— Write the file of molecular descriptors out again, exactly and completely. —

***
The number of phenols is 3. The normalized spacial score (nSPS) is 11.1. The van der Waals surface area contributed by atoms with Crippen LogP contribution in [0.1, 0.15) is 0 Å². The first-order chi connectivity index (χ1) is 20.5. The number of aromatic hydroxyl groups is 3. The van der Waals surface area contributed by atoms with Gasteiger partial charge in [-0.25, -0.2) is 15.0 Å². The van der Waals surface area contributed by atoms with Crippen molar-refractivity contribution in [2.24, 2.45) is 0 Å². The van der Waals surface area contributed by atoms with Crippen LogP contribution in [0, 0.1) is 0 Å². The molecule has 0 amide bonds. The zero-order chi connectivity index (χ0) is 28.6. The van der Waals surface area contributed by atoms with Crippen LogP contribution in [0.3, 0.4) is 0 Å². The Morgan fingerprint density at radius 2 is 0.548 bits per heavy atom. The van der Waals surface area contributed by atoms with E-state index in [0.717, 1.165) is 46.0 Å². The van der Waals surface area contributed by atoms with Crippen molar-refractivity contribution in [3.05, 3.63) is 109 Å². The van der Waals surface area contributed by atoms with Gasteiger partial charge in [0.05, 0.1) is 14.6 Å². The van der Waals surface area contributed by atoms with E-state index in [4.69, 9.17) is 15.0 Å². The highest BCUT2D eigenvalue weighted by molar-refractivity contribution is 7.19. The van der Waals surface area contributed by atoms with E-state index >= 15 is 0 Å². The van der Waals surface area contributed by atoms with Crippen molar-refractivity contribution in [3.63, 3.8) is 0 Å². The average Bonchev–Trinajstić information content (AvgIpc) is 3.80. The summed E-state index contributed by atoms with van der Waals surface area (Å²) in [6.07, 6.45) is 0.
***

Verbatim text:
The number of phenols is 3. The normalized spacial score (nSPS) is 11.1. The van der Waals surface area contributed by atoms with Crippen LogP contribution in [0.1, 0.15) is 0 Å². The first-order chi connectivity index (χ1) is 20.5. The number of aromatic hydroxyl groups is 3. The van der Waals surface area contributed by atoms with Gasteiger partial charge in [-0.25, -0.2) is 15.0 Å². The van der Waals surface area contributed by atoms with Crippen molar-refractivity contribution in [2.24, 2.45) is 0 Å². The van der Waals surface area contributed by atoms with Crippen LogP contribution in [0, 0.1) is 0 Å². The molecule has 0 amide bonds. The zero-order chi connectivity index (χ0) is 28.6. The van der Waals surface area contributed by atoms with Crippen LogP contribution in [0.3, 0.4) is 0 Å². The Morgan fingerprint density at radius 2 is 0.548 bits per heavy atom. The van der Waals surface area contributed by atoms with E-state index in [0.717, 1.165) is 46.0 Å². The van der Waals surface area contributed by atoms with Crippen molar-refractivity contribution in [3.05, 3.63) is 109 Å². The van der Waals surface area contributed by atoms with Gasteiger partial charge in [0.05, 0.1) is 14.6 Å². The van der Waals surface area contributed by atoms with E-state index in [4.69, 9.17) is 15.0 Å². The highest BCUT2D eigenvalue weighted by molar-refractivity contribution is 7.19. The van der Waals surface area contributed by atoms with E-state index >= 15 is 0 Å². The van der Waals surface area contributed by atoms with Crippen molar-refractivity contribution in [3.63, 3.8) is 0 Å². The average Bonchev–Trinajstić information content (AvgIpc) is 3.80. The summed E-state index contributed by atoms with van der Waals surface area (Å²) in [6.07, 6.45) is 0.